$finalarray[$key] = array_intersect_key($full[$key], $temparr);
          // sort each element in a tag-group by date
              usort($finalarray[$key], function($a, $b) {
                        return $a['date'] - $b['date'];
                        }
                    );
      }
    }

    // sort tag-groups by alphabet
    uksort($finalarray, 'strcasecmp');

    // generate markdown table of array

    $tgmt = "\n"; // tag group markdown table
    foreach($finalarray as $taggroupname => $taggroup) {
    $tgmt .= '### ' . $taggroupname . "\n";
    $tgmt .= '|link|text|date|' . "\n"; // table header
    $tgmt .= '|--|--:|--:|' . "\n";
        foreach($taggroup as $tgi) { // taggroupitem
            // convert unix timestamp
            $timeconv = date('Y.m.d - H:i', $tgi['date']);

            // generate table row
            $linkstring = url::short($tgi['link'], 33);

            $link = '(link: ' .  $tgi['link'] . ' text: ' . $linkstring . ')';
            $tgmt .= '|' . $link . '|' . $tgi['text'] . '|(link: ' .  $tgi['pagelink'] . ' text: ' . $timeconv . ')|' . "\n";
        }
    }
    echo kirbytext($tgmt);
?>
</div>

site/tag/link.php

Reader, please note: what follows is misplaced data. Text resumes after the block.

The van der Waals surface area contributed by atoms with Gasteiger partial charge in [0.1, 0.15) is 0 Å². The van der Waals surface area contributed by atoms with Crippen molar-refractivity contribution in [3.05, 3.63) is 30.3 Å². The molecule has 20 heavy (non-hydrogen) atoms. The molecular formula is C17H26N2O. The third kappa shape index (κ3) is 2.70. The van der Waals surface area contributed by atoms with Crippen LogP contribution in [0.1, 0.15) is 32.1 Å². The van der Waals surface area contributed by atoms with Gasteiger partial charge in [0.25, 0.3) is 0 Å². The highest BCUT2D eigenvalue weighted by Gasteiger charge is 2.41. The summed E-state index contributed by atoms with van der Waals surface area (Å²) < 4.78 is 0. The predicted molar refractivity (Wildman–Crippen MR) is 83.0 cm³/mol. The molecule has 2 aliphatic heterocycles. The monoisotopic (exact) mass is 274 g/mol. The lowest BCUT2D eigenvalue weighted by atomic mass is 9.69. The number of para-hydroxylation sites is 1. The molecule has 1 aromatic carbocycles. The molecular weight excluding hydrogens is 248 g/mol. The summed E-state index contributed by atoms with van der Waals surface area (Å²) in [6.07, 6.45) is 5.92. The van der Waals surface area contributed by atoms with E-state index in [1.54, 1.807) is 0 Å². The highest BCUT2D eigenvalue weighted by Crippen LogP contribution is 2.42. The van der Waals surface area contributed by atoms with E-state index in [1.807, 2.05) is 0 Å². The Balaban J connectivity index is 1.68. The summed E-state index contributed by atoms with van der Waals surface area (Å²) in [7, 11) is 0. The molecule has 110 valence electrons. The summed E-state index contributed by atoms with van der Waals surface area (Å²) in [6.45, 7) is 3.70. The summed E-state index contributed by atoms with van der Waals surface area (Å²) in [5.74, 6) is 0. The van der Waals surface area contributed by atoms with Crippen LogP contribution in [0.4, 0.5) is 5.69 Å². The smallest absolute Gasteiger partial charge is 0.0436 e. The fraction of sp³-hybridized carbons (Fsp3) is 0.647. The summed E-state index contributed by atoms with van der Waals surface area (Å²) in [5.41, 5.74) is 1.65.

<?php

// link tag
kirbytext::$tags['link'] = array(
  'attr' => array(
    'text',
    'class',
    'role',
    'title',
    'rel',
    'lang',
    'target',
    'popup',
    'tag'
  ),
  'html' => function($tag) {

    $link = url($tag->attr('link'), $tag->attr('lang'));
    $text = $tag->attr('text');

    if(empty($text)) {
      $text = $link;
    }

    if(str::isURL($text)) {
      $text = url::short($text);
    }

    return html::a($link, $text, array(
      'rel'    => $tag->attr('rel'),
      'class'  => $tag->attr('class'),
      'role'   => $tag->attr('role'),
      'title'  => $tag->attr('title'),
      'target' => $tag->target(),
    ));

  }
);

site/tag/snippet.php

<?php
kirbytext::$tags['snippet'] = array(
  'attr' => array(
  ),
  'html' => function($tag) {
        $file =  $tag->attr('snippet');
        return snippet($file, array(), true);
  }
);

some notes:

  • links inside codeblocks or inline-code are ignored
  • duplicate links are ignored
  • invisible pages are ignored
  • output is sorted by tag and by date
  • when text attribute is empty, the hostname of the link is used as text
  • tags are case-sensitive
  • take a look at linksnippet.php to get an idea of outputcode